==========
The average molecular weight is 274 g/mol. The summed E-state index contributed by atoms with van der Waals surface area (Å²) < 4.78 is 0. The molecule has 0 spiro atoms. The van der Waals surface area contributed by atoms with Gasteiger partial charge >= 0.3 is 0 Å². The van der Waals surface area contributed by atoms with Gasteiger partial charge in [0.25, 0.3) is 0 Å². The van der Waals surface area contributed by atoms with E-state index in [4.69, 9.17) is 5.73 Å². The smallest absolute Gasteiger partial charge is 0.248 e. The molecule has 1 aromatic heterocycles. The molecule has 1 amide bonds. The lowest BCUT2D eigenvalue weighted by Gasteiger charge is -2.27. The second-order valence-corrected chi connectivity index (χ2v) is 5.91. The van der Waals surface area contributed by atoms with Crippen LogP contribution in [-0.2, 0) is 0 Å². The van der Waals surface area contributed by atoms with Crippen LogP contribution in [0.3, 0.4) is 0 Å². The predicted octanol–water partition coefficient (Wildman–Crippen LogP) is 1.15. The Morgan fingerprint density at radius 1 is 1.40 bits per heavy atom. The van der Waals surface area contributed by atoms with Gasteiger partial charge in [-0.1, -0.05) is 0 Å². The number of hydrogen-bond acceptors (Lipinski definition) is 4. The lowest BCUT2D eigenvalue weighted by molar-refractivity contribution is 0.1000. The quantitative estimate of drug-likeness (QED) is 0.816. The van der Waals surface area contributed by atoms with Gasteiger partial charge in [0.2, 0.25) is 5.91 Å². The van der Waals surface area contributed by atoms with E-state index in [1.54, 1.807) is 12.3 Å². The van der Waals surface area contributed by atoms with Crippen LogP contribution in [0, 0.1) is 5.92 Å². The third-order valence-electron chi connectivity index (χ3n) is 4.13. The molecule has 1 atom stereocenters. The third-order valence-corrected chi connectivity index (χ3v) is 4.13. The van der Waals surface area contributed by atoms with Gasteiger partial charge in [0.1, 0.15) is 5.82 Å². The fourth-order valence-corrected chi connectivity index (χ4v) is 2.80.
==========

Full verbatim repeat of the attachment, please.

The average molecular weight is 274 g/mol. The summed E-state index contributed by atoms with van der Waals surface area (Å²) < 4.78 is 0. The molecule has 0 spiro atoms. The van der Waals surface area contributed by atoms with Gasteiger partial charge >= 0.3 is 0 Å². The van der Waals surface area contributed by atoms with Gasteiger partial charge in [0.25, 0.3) is 0 Å². The van der Waals surface area contributed by atoms with E-state index in [4.69, 9.17) is 5.73 Å². The smallest absolute Gasteiger partial charge is 0.248 e. The molecule has 1 aromatic heterocycles. The molecule has 1 amide bonds. The lowest BCUT2D eigenvalue weighted by Gasteiger charge is -2.27. The second-order valence-corrected chi connectivity index (χ2v) is 5.91. The van der Waals surface area contributed by atoms with Crippen LogP contribution in [-0.2, 0) is 0 Å². The van der Waals surface area contributed by atoms with Crippen LogP contribution in [0.3, 0.4) is 0 Å². The predicted octanol–water partition coefficient (Wildman–Crippen LogP) is 1.15. The Morgan fingerprint density at radius 1 is 1.40 bits per heavy atom. The van der Waals surface area contributed by atoms with Gasteiger partial charge in [-0.1, -0.05) is 0 Å². The number of hydrogen-bond acceptors (Lipinski definition) is 4. The lowest BCUT2D eigenvalue weighted by molar-refractivity contribution is 0.1000. The quantitative estimate of drug-likeness (QED) is 0.816. The van der Waals surface area contributed by atoms with Gasteiger partial charge in [0.2, 0.25) is 5.91 Å². The van der Waals surface area contributed by atoms with E-state index in [1.54, 1.807) is 12.3 Å². The van der Waals surface area contributed by atoms with Crippen LogP contribution in [0, 0.1) is 5.92 Å². The third-order valence-electron chi connectivity index (χ3n) is 4.13. The molecule has 1 atom stereocenters. The third-order valence-corrected chi connectivity index (χ3v) is 4.13. The van der Waals surface area contributed by atoms with Gasteiger partial charge in [0.1, 0.15) is 5.82 Å². The fourth-order valence-corrected chi connectivity index (χ4v) is 2.80.